Theodore Dreiser

Theodore Dreiser was an American novelist and journalist of the naturalist school. He is known for pioneering novels that depict the harsh realities of life in the United States at the turn of the 20th century. His notable works include 'Sister Carrie' and 'An American Tragedy,' which explore themes of social inequality, materialism, and moral ambiguity. Dreiser's writing style is characterized by its detailed realism and exploration of the inner lives of his characters.

Books

This list of books are ONLY the books that have been ranked on the lists that are aggregated on this site. This is not a comprehensive list of all books by this author.

  1. 1. An American Tragedy

    This classic novel explores the dark side of the American Dream through the story of a young man who, despite his humble beginnings, aspires to climb the social ladder. He becomes involved with two women, one wealthy and one from a working-class background. His ambition and desire for status lead him to commit a crime that ultimately results in his downfall. The novel is a stark examination of the destructive power of unchecked ambition and the moral compromises people are willing to make in pursuit of wealth and status.

    The 162nd Greatest Book of All Time
  2. 2. Sister Carrie

    The novel follows a young country girl who moves to the big city where she starts realizing her own American Dream by first becoming a mistress to men she perceives as superior and later as a famous actress. It is a portrayal of the realities of the modern city and the complexities of the modern world, illustrating the influence of consumer culture on the individual. Despite her moral decline, the protagonist's rise to fame seems to defy the conventional social norms and moral values, making the novel a notable instance of naturalist literature.

    The 417th Greatest Book of All Time
  3. 3. The Titan

    "The Titan" is a novel that continues the story of a ruthless and ambitious businessman as he expands his empire in the early 20th-century United States. Having conquered the streetcar industry, the protagonist now sets his sights on utilities and finance, using his wealth and power to manipulate stock markets, bribe officials, and crush any opposition. His personal life is equally tumultuous, filled with affairs and scandals that threaten his marriage and social standing. This narrative serves as a critique of the American Dream and the capitalist fervor of the time, exploring themes of greed, corruption, and the quest for power at the expense of ethics and human relationships.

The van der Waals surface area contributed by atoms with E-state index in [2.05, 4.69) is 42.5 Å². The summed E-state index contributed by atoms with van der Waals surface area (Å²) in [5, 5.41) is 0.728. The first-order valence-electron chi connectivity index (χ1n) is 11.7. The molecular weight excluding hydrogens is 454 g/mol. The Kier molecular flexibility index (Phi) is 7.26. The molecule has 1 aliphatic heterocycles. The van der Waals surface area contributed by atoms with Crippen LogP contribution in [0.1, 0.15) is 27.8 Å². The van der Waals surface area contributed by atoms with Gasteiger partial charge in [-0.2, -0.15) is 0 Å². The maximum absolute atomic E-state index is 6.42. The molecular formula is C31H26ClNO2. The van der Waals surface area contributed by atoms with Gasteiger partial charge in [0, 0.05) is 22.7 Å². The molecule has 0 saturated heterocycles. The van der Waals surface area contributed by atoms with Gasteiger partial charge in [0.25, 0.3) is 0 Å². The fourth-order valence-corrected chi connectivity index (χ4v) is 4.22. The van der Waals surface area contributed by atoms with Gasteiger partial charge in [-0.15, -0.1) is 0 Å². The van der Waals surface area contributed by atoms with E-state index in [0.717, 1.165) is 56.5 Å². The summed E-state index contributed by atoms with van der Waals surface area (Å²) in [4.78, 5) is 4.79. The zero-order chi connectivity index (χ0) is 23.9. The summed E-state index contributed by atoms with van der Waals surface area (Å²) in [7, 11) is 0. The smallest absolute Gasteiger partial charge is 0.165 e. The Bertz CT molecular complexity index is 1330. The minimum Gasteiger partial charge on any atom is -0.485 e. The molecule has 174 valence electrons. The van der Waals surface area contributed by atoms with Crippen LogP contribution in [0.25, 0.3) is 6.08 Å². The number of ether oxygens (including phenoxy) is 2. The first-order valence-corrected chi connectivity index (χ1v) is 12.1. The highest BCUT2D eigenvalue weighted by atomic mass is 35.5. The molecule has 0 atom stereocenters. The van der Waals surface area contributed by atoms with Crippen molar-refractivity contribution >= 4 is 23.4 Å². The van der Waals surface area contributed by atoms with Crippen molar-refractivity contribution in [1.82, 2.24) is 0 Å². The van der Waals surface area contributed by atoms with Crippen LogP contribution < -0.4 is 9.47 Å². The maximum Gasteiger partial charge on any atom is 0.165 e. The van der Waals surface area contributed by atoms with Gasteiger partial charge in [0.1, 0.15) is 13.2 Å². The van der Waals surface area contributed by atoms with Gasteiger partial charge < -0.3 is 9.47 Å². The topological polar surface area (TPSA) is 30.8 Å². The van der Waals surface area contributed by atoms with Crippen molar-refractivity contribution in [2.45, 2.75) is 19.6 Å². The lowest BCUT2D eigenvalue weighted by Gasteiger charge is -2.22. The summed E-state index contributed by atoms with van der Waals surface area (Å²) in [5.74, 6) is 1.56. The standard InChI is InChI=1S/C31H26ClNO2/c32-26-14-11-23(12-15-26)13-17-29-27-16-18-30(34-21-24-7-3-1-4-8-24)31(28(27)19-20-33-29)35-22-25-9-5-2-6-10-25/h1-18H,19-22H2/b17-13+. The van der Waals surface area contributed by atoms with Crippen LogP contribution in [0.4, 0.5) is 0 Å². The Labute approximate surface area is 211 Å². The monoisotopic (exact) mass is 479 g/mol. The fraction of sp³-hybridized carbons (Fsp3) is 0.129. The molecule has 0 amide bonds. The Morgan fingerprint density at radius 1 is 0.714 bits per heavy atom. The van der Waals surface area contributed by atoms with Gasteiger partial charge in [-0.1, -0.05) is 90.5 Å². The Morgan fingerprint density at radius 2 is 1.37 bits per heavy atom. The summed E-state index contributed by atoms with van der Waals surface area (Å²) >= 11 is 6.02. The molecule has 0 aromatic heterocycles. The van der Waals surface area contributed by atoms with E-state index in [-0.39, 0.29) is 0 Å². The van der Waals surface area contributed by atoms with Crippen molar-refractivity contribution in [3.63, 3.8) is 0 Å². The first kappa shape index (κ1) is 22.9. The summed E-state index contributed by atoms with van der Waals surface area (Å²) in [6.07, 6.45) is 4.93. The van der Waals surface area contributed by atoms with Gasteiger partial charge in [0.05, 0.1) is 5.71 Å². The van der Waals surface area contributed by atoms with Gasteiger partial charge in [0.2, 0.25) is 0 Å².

The 2276th Greatest Book of All Time
  4. 4. Jennie Gerhardt

    This novel tells the poignant story of Jennie Gerhardt, a young woman of humble origins who, through a series of unfortunate circumstances and societal pressures, becomes involved with two different men of higher social standing throughout her life. Set against the backdrop of late 19th-century America, the narrative explores themes of love, class disparity, and the struggle for personal dignity. Jennie's character embodies resilience and moral complexity as she navigates the challenges posed by her relationships and the harsh judgments of society, ultimately highlighting the human capacity for endurance and the quest for happiness amidst societal constraints.

    The 2845th Greatest Book of All Time
  5. 5. The Stoic

    This novel serves as the concluding chapter in the life of its protagonist, a wealthy and influential businessman whose journey through success, love, and personal evolution has been chronicled in previous works. Set against the backdrop of early 20th-century America, the narrative delves into the protagonist's introspective quest for meaning beyond material wealth and societal status. As he faces the twilight of his life, he grapples with the philosophical and existential questions that have shadowed him, seeking solace in the principles of Stoicism. Through his reflections and relationships, the story explores themes of ambition, morality, and the search for a tranquil mind amidst the inevitable trials of life.

    The 3238th Greatest Book of All Time